Dark, disturbingforces bring two men together in Doug Varone’s 2004 duet The Thing Of The World. The searing performance by Dancemakers’ Neil Sochasky and Steeve Paquet begins with Paquet, larger and swarthier, bumping into the shoulder of the slight, blond Sochasky. You know that bump. It’s not casual or accidental but a conscious act of provocation. It’s the kind of shoulder guys give in school hallways or in a bar prior to a fight.
In this case, however, it’s not a fight that follows but violence of a more passionate kind.
The smaller man is inevitably pulled closer into an acute orbit around a troubled paramour. It’s an intense duet set to a pulsing soundtrack by John Mackey. It could be the push and pull of a one-night stand with a self-loathing closet case, or the blows and bitter mercies of a longterm abusive relationship. It’s an unsett-ling, exciting work.
Varone, a celebrated choreo-grapher in NYC, is known for demanding a high degree of technical prowess. Both dancers deliver. At one point Sochasky is held up high and thrown to the ground, landing with a thud. Frightening. At another, Paquet becomes a whirling dervish of slapping hands.
The dancers’ physicality is matched by piercing psychology. Sochasky’s character is unable to resist the unhealthy attraction; Paquet ensures his lover never knows where he stands. One act of rebellion, when Sochasky copies one of Paquet’s many feints and dodges, is met with a sharp rebuke. We are presented with a tragedy in which two men inexorably move toward the death, whether literal or metaphorical is unclear, of the loving partner at the unthinking hands of an abuser.
The two other works on the program that closed May 5 at the Premiere Dance Theatre, are both choreographed by Dancemakers artistic director Michael Trent; they present domestic contortions of a wholly different order.
The first, Acts Of Light, expanded since its premiere in 1997, presents three couplings where, again, a power imbalance seems to be the defining characteristic. A last minute cast change gives that imbalance a gender, with the women in charge: one manipulating her partner, another running strong around an awkward incomplete man, while another boldly displays her exuberance to an adoring onlooker.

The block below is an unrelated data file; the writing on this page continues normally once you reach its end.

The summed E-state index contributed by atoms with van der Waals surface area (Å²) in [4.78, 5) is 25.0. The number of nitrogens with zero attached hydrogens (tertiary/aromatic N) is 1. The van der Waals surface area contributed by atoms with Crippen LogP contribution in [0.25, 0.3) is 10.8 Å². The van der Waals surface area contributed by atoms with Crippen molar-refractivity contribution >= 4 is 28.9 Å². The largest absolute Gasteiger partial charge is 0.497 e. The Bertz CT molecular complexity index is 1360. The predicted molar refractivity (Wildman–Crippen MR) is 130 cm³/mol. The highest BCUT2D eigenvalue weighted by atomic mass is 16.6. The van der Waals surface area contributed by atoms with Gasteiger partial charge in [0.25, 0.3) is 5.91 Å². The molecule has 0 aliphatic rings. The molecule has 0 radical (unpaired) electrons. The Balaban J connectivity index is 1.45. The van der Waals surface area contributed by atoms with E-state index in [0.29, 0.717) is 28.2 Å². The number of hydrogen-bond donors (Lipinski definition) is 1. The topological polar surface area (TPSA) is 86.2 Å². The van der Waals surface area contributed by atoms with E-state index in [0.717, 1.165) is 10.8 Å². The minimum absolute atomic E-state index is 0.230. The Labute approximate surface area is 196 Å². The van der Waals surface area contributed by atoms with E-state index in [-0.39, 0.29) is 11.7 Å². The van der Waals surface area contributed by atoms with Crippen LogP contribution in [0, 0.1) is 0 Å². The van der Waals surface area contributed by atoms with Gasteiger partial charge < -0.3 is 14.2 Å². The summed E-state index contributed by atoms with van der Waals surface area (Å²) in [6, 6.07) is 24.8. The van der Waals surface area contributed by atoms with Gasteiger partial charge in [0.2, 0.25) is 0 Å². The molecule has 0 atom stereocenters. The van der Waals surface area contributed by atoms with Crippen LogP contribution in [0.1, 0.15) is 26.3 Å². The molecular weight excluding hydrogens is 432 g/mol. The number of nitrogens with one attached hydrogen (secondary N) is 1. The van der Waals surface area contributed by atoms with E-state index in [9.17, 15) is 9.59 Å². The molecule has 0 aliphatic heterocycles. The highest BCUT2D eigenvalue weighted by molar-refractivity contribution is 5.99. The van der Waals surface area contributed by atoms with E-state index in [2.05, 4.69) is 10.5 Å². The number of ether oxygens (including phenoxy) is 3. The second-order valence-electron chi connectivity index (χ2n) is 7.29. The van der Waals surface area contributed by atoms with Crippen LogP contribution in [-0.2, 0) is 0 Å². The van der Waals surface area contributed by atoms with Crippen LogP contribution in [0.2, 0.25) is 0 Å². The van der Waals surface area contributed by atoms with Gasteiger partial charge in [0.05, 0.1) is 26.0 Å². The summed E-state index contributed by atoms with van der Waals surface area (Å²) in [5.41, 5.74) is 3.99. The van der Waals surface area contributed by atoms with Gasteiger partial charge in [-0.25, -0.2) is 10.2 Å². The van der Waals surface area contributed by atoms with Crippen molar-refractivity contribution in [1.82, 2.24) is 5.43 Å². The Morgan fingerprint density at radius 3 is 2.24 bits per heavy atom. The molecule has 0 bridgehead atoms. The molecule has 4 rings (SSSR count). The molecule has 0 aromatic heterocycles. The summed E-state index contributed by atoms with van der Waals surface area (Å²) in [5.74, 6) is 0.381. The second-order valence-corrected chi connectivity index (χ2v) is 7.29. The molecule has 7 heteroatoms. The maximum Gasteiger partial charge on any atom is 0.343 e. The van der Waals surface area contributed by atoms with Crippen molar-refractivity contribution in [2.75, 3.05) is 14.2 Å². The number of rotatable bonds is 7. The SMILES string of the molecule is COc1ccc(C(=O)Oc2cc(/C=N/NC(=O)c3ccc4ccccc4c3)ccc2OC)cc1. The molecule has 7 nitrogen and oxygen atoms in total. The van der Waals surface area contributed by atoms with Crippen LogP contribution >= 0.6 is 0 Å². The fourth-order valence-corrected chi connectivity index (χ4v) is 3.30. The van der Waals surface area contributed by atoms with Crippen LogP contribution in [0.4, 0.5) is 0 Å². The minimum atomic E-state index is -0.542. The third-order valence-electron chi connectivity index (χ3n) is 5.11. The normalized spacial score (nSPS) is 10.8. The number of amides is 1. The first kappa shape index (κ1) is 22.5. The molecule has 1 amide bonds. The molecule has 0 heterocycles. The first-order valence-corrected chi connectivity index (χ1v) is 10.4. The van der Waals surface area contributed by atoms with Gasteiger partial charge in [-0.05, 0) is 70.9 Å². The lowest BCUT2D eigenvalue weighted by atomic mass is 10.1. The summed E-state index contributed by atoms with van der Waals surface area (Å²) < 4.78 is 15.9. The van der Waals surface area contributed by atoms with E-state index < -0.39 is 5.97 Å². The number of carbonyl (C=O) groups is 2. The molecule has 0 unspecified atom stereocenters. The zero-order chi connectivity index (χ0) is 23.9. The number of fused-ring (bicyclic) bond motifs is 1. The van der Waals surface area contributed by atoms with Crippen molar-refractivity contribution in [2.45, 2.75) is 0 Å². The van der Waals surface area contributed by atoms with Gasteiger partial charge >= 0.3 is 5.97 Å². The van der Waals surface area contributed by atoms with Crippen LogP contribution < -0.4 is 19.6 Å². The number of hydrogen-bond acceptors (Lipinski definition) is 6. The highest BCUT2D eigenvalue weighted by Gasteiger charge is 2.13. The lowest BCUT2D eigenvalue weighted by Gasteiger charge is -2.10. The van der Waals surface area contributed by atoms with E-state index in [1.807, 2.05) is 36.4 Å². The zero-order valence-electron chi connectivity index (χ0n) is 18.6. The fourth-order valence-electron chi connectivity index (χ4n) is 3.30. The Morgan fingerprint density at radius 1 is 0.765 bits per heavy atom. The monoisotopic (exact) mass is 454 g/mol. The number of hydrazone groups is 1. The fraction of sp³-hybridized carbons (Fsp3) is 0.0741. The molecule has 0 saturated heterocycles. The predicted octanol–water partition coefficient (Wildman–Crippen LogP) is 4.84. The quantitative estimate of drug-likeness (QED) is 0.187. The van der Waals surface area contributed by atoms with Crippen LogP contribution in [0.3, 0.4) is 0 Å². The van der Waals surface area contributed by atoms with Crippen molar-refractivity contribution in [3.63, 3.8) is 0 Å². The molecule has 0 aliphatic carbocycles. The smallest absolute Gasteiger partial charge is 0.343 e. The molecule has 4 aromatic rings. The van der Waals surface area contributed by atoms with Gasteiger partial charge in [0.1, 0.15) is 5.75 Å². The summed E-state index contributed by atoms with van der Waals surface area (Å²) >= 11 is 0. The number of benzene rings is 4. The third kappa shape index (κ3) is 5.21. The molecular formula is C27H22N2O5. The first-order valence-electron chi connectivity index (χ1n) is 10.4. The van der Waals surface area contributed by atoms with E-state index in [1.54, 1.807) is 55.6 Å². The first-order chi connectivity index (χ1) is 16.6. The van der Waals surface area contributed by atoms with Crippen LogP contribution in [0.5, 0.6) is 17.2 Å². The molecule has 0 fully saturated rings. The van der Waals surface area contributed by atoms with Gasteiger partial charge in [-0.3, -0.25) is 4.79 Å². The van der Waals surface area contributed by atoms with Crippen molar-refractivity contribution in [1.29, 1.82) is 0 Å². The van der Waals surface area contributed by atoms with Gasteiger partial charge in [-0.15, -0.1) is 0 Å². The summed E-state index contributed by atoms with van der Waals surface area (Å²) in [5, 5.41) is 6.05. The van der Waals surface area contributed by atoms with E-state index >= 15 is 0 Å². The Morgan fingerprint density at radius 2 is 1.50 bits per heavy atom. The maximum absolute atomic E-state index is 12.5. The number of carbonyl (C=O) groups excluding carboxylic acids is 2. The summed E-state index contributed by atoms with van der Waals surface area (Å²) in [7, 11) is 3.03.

But the piece can’t match the complexity and tumult of Prokoviev’s accompanying Piano Sonata #7. Supposedly inspired by three aspects of light — shadow, speed and reflection — Acts Of Light is so slight and abstract it almost dissipates into a haze.
More intriguing was Constructing Doubt, Trent’s latest piece and his first major work since taking over the company. Five dancers giddily line up behind a short white picket fence, looking over toward a large rectangle of Astroturf. Each moves a section back and forth in a confused race. Finally, one dancer, Sochasky, finds the courage to leap over the fence and stake claim to the green playing field, maybe it’s a schoolyard or a neighbour’s lawn. The humourous tone resurfaces through the piece.
A series of solos, duets and ensembles bring to mind both the hard edges of child’s play — the aggressiveness, the casual exclusions — and the wistfulness of adult’s play — trying to keep up with Jones’s, playing as a form of escape.
There’s a disquieting scene where Kate Hilliard shakes and shivers, unable to sit upon a swing that hangs upstage. Later, Hilliard watches entranced as Simi Rowen leads the rest of the group in a series prayerful motions. Only then does Hilliard brave the swing, initiating the closing tableau, a surprising cascade of red sand into which she can throw her bare feet. It’s a beautiful symbol of time and the tricks of happy and dangerous memories.